the average number of deaths begins to decline, intensive care is declining

All the indicators concerning the coronavirus in Belgium are finally back to green on Wednesday, November 18: contamination and hospital admissions continue to fall, but above all the number of people hospitalized, especially in intensive care, is dropping significantly, and the average number of deaths, which had been falling in recent days, is now showing a decline when compared to the previous week.

2734 new cases were detected within 24 hours. On average, from November 8 to 14, there were 4804 daily cases, a decrease of 39% compared to the previous 7 days. But that must be seen in conjunction with the 27% drop in the number of tests, which was less than 30,000 per day during this period. A drop that according to experts is not due only to the strategy of no longer testing asymptomatic.

The test positivity rate, i.e. the proportion of positive people out of all those tested, remains high: it now reaches 19,5% on average between 8 and 14 November nationally, with significant variations by region. But he too is influenced by the testing strategy, which is due to take a new turn next week.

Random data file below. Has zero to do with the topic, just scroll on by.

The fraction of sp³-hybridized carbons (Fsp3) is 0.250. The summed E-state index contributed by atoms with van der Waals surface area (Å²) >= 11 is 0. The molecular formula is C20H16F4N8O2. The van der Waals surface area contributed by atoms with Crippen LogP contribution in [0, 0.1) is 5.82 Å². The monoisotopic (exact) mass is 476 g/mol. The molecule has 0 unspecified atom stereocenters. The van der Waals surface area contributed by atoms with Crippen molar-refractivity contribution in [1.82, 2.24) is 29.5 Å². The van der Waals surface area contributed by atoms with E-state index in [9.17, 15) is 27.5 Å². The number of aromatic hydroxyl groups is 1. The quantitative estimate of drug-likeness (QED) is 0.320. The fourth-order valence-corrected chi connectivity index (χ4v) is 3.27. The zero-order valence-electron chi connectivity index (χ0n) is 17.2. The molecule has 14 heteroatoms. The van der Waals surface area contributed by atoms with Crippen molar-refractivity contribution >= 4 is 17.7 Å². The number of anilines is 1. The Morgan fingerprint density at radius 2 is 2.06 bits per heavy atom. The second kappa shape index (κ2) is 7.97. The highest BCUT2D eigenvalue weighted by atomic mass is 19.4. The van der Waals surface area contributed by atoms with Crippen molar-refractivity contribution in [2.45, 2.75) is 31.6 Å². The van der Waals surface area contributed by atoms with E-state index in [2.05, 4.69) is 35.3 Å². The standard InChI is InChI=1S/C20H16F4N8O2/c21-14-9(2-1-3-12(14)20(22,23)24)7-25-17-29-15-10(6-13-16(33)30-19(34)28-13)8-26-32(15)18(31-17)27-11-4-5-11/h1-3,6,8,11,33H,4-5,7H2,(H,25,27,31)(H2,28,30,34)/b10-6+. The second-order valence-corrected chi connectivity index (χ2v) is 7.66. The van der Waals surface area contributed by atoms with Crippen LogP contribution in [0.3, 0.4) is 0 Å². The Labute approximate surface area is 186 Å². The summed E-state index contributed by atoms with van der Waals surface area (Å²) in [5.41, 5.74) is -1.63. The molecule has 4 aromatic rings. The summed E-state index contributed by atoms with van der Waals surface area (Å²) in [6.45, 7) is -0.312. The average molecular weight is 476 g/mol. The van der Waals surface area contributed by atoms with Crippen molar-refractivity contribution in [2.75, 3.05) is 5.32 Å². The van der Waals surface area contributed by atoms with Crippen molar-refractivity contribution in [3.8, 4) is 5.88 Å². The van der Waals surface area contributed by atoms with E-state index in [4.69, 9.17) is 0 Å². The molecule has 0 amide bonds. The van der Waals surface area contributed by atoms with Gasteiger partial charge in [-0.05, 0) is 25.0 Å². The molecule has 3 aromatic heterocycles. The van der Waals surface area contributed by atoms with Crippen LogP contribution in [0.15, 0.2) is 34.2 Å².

The number of hospital admissions due to Covid-19 also continues to decrease, on a fairly regular basis: there has been 364 new admissions in 24 hours and the average now stands at 405,7 per day on average between November 11 and November 17. But above all, the number of people discharged from the hospital being 650, the pressure on hospitals is decreasing, from 6,580 to 6,264 beds occupied for Covid-19. The decrease is therefore there, but it is much slower than the meteoric increase observed in October, going from less than 800 to almost 8,000 in one month of time.

Good news, however: this time, this decongestion is also felt in intensive care, with a decrease from 1408 to 1359 patients treated for coronavirus. This is particularly noticeable in the services of Brussels, which had a record of 210 beds occupied in intensive care, and which are back to 189 patients. However, we remain beyond the occupation of 1,200 Belgian beds for Covid patients which had been planned before the launch of phase 2B, which shows that the pressure remains high.

Another encouraging sign: despite 223 new deaths recorded in 24 hours, the daily average number of deaths continues the decrease seen in recent days, dropping to 184 deaths per day and we observe for the first time a decreasing trend compared to the previous week (– 4,6%). This remains enormous, but fortunately we also seem to have reached a plateau with the 216 deaths of November 6. The descent is slow, however, and the death toll will extend for several weeks at least.

14.839 people died from Covid in Belgium, including more than 5,000 during this second wave.

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